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Microsoft: The comeback tour

Microsoft's extended upgrade cycle seems as unfashionable as a gatefold LP. The market may be moving too fast for yesterday's supergroup

When Wired magazine was at its peak, it pulled off the impossible. "Make these nerds look like rock stars" was the call to arms, and for a while it worked better than anyone could have hoped. Perhaps too well: it seems that the crueller side of the music biz may be taking over at the heart of the soft machine.

Take the greatest code-rock dinosaur of all time: Microsoft. There are signs of creative differences at the heart of this supergroup -- for starters, Microsoft has just reorganised its Windows core code division, an odd thing to do half-way through recording the massive Longhorn project.

Then there are the worrying album sales: a recent survey of nearly 400,000 PCs in 670 companies by US consultants AssetMetrix showed that Windows XP has totally failed to impress -- at a piddling 6.6 percent penetration, it's by some way the least popular version. Even R&B classics NT4 and Windows 95 manage more than twice that, at 13.3 and 14.7 percent apiece. The most popular? The Dark Side Of The Moon of the OS world, Windows 2000, running on over half the computers checked.

Even in the home market, where nobody's had much of a choice of operating system for a while, there's been no thundering rush to upgrade. Google reports that while Windows XP is the most popular operating system used by searchers at 38 percent, Windows 98 is not far behind at 29. That's a five-year-old operating system holding its end up most persuasively in an Internetted, digital-media-rich environment very different from that of 1998.

You can if you wish tip your hat to Microsoft for producing such a flexible, extensible and useful OS: I'm not sure you'll be thanked. The company finds itself in the role of ageing rockers previewing difficult new material to an audience who just want the old favourites, the lead singer snarling in frustration when the calls come up from the crowd.

But there are good reasons why the golden oldies keep striking the right chord. Software doesn't wear out the more you use it. Quite the opposite: once you've got it doing what you want, it'll do it until the end of time -- or until something else comes along and spoils the song. Everything's hunky-dory until there are changes.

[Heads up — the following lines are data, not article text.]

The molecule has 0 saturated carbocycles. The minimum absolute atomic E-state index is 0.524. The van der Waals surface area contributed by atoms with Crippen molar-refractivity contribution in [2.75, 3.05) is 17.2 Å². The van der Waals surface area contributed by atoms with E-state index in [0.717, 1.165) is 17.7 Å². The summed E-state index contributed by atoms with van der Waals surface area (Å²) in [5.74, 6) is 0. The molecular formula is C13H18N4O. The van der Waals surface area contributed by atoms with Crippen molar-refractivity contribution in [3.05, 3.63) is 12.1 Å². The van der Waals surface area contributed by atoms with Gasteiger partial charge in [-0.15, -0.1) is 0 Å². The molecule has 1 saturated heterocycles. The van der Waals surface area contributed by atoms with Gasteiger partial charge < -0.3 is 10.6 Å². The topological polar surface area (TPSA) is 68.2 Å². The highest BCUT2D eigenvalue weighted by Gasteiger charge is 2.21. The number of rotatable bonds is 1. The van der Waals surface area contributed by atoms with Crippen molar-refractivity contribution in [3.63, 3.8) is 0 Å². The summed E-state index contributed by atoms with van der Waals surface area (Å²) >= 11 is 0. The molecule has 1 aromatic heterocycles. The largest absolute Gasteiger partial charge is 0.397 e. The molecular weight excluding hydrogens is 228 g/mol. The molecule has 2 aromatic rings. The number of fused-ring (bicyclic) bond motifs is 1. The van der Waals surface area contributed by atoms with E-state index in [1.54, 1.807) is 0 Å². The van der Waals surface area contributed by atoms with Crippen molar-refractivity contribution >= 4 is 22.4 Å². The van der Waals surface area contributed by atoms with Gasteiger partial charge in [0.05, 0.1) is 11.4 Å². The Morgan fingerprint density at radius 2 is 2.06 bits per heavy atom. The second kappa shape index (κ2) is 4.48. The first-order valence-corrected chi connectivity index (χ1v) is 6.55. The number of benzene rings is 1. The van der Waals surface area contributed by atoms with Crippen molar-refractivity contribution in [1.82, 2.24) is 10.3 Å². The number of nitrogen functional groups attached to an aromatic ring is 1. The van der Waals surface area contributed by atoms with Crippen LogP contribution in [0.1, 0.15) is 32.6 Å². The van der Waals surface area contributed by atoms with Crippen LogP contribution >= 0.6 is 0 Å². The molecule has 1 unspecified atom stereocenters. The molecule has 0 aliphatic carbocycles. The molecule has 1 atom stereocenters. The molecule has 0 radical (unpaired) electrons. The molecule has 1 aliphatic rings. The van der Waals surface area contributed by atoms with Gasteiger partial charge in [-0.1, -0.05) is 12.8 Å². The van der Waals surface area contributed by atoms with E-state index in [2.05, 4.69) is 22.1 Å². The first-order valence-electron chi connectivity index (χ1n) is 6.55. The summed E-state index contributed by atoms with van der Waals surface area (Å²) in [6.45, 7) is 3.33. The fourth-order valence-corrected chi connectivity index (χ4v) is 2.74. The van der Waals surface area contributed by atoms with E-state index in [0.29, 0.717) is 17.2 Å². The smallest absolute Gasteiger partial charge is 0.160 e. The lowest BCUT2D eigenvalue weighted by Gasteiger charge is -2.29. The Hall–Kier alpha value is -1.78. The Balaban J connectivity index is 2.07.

New operating systems are the worst, as update after bugfix force mutations throughout: old operating systems are known, stable, safe. If you don't change anything over a period of time, even those parts of the computer you rarely visit should stay lemon fresh.

In such circumstances, the news that Microsoft is to start ending support for Windows 98 early next year is a positive boon. It's not as if we need that sort of help. The world is full of experts keeping old Windows alive and productive: after all this time battling with the beast without too much help from above, we've domesticated it and can milk the old cow without divine intervention. Critical security patches? Microsoft can no more stop issuing those than Boeing can ignore rudders jamming on old 737s.

The message to Microsoft is clear: we don't come to you for innovation and the latest, greatest thing on our desktop. Once we've got what we want -- even if it is some time after we thought we'd paid for it -- we'll keep it, thanks.

Has this got through? Something has. You don't reorganise your most important division in the middle of what you've called your most important software project on a whim. It might be a sudden focus on deadlines due to impending release -- but with Longhorn still three years away, that's a very atypical depth of vision.

It could be the realisation that those upstart young punks called Linux have something new and better, a model of loosely coordinated specialist groups clustered around a tightly controlled core that manages to produce good, stable code and be flexible at it. That would mesh well with a loss of faith in the model of periodically rolling out a massive upgrade with all the ponderous implausibility of a Yes triple album.

When your main product never wears out -- indeed, improves with age and use -- you can't go on pretending you're eighteen forever with something fresh and important to say with each outing. There will always be a need for new products, just not the whole shebang -- and anyway, the market decides what it wants and when it wants it. In a world where a new idea can spread across the Internet in a month, why wait for 2006 to get them all at once?

Microsoft has known this for a long time, in much the same way that yesterday's rock gods, awash with fame, drugs and groupies, know that sooner or later the inexorable laws of fashion, toxicology and microbiology will stop the show. It's tried to reinvent itself as a service company, as king of the Internet, and even dabbled with street cred youth culture in Xbox and mobiles. Lots of flash, but not much cash.

The reorganisation may be the first signs that it's resigning itself to the populist option: a few new songs, a lot of remixes and milking the back catalogue for all its worth. Let's just hope that we never have to suffer Bill Gates - The Christmas Single.